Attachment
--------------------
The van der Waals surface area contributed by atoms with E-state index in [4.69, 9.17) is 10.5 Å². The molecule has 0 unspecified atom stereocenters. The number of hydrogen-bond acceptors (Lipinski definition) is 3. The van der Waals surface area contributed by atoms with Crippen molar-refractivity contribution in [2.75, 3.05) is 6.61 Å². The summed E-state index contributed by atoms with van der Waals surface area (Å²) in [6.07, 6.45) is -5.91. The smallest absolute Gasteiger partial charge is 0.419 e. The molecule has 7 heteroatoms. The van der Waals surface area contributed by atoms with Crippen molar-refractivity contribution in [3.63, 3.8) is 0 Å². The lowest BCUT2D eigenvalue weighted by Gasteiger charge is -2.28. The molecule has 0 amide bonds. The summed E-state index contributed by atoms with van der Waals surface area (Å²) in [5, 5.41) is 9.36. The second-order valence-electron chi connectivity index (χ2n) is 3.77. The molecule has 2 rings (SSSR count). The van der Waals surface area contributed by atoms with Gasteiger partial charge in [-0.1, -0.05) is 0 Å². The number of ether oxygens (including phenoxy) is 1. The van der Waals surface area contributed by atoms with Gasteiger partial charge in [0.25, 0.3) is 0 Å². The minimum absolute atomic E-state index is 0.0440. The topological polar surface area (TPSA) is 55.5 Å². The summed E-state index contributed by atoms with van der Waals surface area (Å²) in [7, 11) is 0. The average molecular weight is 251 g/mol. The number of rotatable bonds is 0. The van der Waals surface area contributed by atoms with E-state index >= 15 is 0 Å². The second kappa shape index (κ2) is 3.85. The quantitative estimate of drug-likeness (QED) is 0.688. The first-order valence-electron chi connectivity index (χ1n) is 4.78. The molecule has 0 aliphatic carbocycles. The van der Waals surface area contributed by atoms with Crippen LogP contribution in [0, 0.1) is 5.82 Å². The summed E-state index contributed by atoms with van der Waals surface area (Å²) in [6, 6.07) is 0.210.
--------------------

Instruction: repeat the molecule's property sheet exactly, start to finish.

The van der Waals surface area contributed by atoms with E-state index in [4.69, 9.17) is 10.5 Å². The molecule has 0 unspecified atom stereocenters. The number of hydrogen-bond acceptors (Lipinski definition) is 3. The van der Waals surface area contributed by atoms with Crippen molar-refractivity contribution in [2.75, 3.05) is 6.61 Å². The summed E-state index contributed by atoms with van der Waals surface area (Å²) in [6.07, 6.45) is -5.91. The smallest absolute Gasteiger partial charge is 0.419 e. The molecule has 7 heteroatoms. The van der Waals surface area contributed by atoms with Crippen molar-refractivity contribution in [3.63, 3.8) is 0 Å². The lowest BCUT2D eigenvalue weighted by Gasteiger charge is -2.28. The molecule has 0 amide bonds. The summed E-state index contributed by atoms with van der Waals surface area (Å²) in [5, 5.41) is 9.36. The second-order valence-electron chi connectivity index (χ2n) is 3.77. The molecule has 2 rings (SSSR count). The van der Waals surface area contributed by atoms with Gasteiger partial charge in [-0.1, -0.05) is 0 Å². The number of ether oxygens (including phenoxy) is 1. The van der Waals surface area contributed by atoms with Gasteiger partial charge in [0.25, 0.3) is 0 Å². The minimum absolute atomic E-state index is 0.0440. The topological polar surface area (TPSA) is 55.5 Å². The summed E-state index contributed by atoms with van der Waals surface area (Å²) in [7, 11) is 0. The average molecular weight is 251 g/mol. The number of rotatable bonds is 0. The van der Waals surface area contributed by atoms with E-state index >= 15 is 0 Å². The second kappa shape index (κ2) is 3.85. The quantitative estimate of drug-likeness (QED) is 0.688. The first-order valence-electron chi connectivity index (χ1n) is 4.78. The molecule has 0 aliphatic carbocycles. The van der Waals surface area contributed by atoms with Crippen LogP contribution in [0, 0.1) is 5.82 Å². The summed E-state index contributed by atoms with van der Waals surface area (Å²) in [6, 6.07) is 0.210.